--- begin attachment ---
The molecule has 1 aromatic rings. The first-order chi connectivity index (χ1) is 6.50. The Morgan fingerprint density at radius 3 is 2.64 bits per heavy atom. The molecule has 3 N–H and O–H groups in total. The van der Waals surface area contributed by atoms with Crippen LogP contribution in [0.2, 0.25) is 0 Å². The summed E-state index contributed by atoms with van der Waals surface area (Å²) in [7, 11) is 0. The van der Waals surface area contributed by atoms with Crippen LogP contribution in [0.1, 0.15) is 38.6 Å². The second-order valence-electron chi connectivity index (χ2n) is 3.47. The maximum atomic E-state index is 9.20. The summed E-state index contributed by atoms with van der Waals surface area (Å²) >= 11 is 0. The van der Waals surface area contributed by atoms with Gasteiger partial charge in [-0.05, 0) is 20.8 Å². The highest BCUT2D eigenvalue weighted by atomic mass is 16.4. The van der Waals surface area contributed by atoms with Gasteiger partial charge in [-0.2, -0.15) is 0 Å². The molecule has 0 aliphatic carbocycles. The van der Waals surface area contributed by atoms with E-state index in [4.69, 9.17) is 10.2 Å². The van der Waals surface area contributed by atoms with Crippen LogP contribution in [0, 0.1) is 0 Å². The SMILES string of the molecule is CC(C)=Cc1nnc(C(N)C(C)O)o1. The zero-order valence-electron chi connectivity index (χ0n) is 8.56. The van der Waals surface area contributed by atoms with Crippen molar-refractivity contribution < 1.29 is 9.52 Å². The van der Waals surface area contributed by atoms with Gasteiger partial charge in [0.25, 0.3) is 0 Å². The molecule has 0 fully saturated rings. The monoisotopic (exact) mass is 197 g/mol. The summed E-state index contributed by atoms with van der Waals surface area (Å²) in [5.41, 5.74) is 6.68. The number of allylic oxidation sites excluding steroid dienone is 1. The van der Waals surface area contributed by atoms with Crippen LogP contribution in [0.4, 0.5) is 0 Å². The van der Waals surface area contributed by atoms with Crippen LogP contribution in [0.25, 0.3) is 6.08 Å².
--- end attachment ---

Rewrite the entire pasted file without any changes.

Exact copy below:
The molecule has 1 aromatic rings. The first-order chi connectivity index (χ1) is 6.50. The Morgan fingerprint density at radius 3 is 2.64 bits per heavy atom. The molecule has 3 N–H and O–H groups in total. The van der Waals surface area contributed by atoms with Crippen LogP contribution in [0.2, 0.25) is 0 Å². The summed E-state index contributed by atoms with van der Waals surface area (Å²) in [7, 11) is 0. The van der Waals surface area contributed by atoms with Crippen LogP contribution in [0.1, 0.15) is 38.6 Å². The second-order valence-electron chi connectivity index (χ2n) is 3.47. The maximum atomic E-state index is 9.20. The summed E-state index contributed by atoms with van der Waals surface area (Å²) >= 11 is 0. The van der Waals surface area contributed by atoms with Gasteiger partial charge in [-0.05, 0) is 20.8 Å². The highest BCUT2D eigenvalue weighted by atomic mass is 16.4. The van der Waals surface area contributed by atoms with Gasteiger partial charge in [-0.2, -0.15) is 0 Å². The molecule has 0 aliphatic carbocycles. The van der Waals surface area contributed by atoms with E-state index in [4.69, 9.17) is 10.2 Å². The van der Waals surface area contributed by atoms with Crippen LogP contribution in [0, 0.1) is 0 Å². The SMILES string of the molecule is CC(C)=Cc1nnc(C(N)C(C)O)o1. The zero-order valence-electron chi connectivity index (χ0n) is 8.56. The van der Waals surface area contributed by atoms with Crippen molar-refractivity contribution < 1.29 is 9.52 Å². The van der Waals surface area contributed by atoms with Gasteiger partial charge in [0.25, 0.3) is 0 Å². The molecule has 0 fully saturated rings. The monoisotopic (exact) mass is 197 g/mol. The summed E-state index contributed by atoms with van der Waals surface area (Å²) in [5.41, 5.74) is 6.68. The number of allylic oxidation sites excluding steroid dienone is 1. The van der Waals surface area contributed by atoms with Crippen LogP contribution in [0.4, 0.5) is 0 Å². The van der Waals surface area contributed by atoms with Crippen LogP contribution in [0.25, 0.3) is 6.08 Å².